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Amy Julia Becker is a writer and mother of a child with Down syndrome. For several years she has sought to debunk the frequently reported claim that 90 percent of babies with Down syndrome are aborted. Technically, she’s right. It’s not accurate to say that 90 percent of all babies with Down syndrome are aborted. That’s false. It’s also immaterial.

Some pregnant women either refuse or aren’t offered the kind of testing that can provide a definitive prenatal diagnosis. These women are never faced with a choice to abort. But 90 percent of women who do get a definitive prenatal diagnosis of Down syndrome, opt to abort. This is the statistic that matters. It’s true, and Becker doesn’t deny it. So what’s she on about?

Becker is convinced that through repeated exposure to the 90 percent statistic, pregnant women absorb the notion that carrying such a baby to term puts them outside the mainstream. “The last thing a pregnant woman facing the likelihood of a baby with Down syndrome needs is to think that keeping that baby is an abnormal choice,” she writes.

The 90 percent statistic, Becker says, is itself a possible cause of abortions, as doctors and family members push expectant mothers toward social conformity. It’s equally possible that some women don’t care what other women decide to do. But it’s not at all clear how underselling the trend will lead to fewer abortions. In any event, for the expectant mothers at issue—those facing a choice—the 90 percent statistic is accurate. We should note it, be alarmed by it, and work to reverse it.

There’s something else going on here. The flipside of the 90 percent statistic is that ten percent of pregnant women who receive a Down syndrome diagnosis opt to keep their babies. This has resulted in an advocacy community that tilts heavily, though not uniformly, pro-life. Becker counts herself among those who would like to provide some counterbalance.

In November 2012, she wrote on of her intention to vote for President Obama. She couldn’t support Mitt Romney, she said, because of his history of “equivocation on abortion.” Last month, she handed her column space over to writer Rachel Marie Stone, who used it to offer a “more complete background” of Planned Parenthood founder and noted eugenicist Margaret Sanger.

Becker has aligned herself with the “pro-information” movement. Pregnant women who receive a diagnosis of Down syndrome should be provided with accurate information, they say. Whatever happens after that . . . well, that’s up to the woman.

In service of the “pro-information” cause, Becker has written critically of recently passed state laws banning selective abortion due to genetic abnormality. These laws are intended to prevent a diagnosis of Down syndrome from becoming a death sentence. She says they will lead to more abortions:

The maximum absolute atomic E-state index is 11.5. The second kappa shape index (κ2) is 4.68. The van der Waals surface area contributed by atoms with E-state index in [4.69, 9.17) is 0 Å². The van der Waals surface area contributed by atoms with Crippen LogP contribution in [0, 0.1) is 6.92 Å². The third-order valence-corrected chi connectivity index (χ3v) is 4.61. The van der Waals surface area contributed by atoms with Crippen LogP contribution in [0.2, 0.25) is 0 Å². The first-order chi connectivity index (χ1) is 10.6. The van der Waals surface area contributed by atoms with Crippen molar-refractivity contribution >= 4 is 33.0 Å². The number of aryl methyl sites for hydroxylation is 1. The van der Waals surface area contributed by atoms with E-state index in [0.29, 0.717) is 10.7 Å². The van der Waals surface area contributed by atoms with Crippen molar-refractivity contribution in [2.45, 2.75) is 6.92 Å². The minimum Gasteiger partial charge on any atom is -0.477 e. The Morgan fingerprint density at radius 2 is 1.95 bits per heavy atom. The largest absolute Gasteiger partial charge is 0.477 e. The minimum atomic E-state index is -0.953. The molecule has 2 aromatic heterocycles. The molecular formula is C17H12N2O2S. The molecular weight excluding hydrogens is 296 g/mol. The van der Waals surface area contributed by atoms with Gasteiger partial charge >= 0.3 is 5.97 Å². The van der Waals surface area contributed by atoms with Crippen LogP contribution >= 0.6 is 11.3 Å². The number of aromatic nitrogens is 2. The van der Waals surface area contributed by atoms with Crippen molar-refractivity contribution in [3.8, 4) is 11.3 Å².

Outlawing abortion based upon a prenatal diagnosis insures that women do not receive answers to their questions, connections with other parents who have faced the same fears and overcome them, and accurate medical information about the reality of raising a child with a chromosomal condition in today’s society. Pro-information laws take a more pragmatic stance. They recognize that abortion is the law of the land.

One can’t help but notice: In Amy Julia Becker’s world, everything pro-lifers do and say leads to more abortions. She never explains how “outlawing abortion” will prevent people from asking questions and meeting other parents.

Becker claims a new study in the American Journal of Medical Genetics justifies throwing away the 90 percent statistic for good. The authors of the study are reputable gentlemen, but their work is based on statistical models and estimates. It should not be confused with a double-blind, randomized controlled trial.

Nevertheless, Becker declares that the study “demonstrates that carrying babies with Down syndrome to term and receiving them into families and communities is the norm within the United States.” I’m not at all convinced it does that. Unknowingly carrying babies with Down syndrome to term may be the norm. Knowingly doing so is not.

I respect Amy Julia Becker. We are both parents of little girls with Down syndrome. We work the same side of the street. I know she is sincere in her attempts to make the broader culture more accepting of people with Down syndrome. But I humbly ask—as I have in the past—that she explain why she is so dead set on refuting a statistic that doesn’t matter anyway. 

Matthew Hennessey (@matthennessey) writes from Connecticut.

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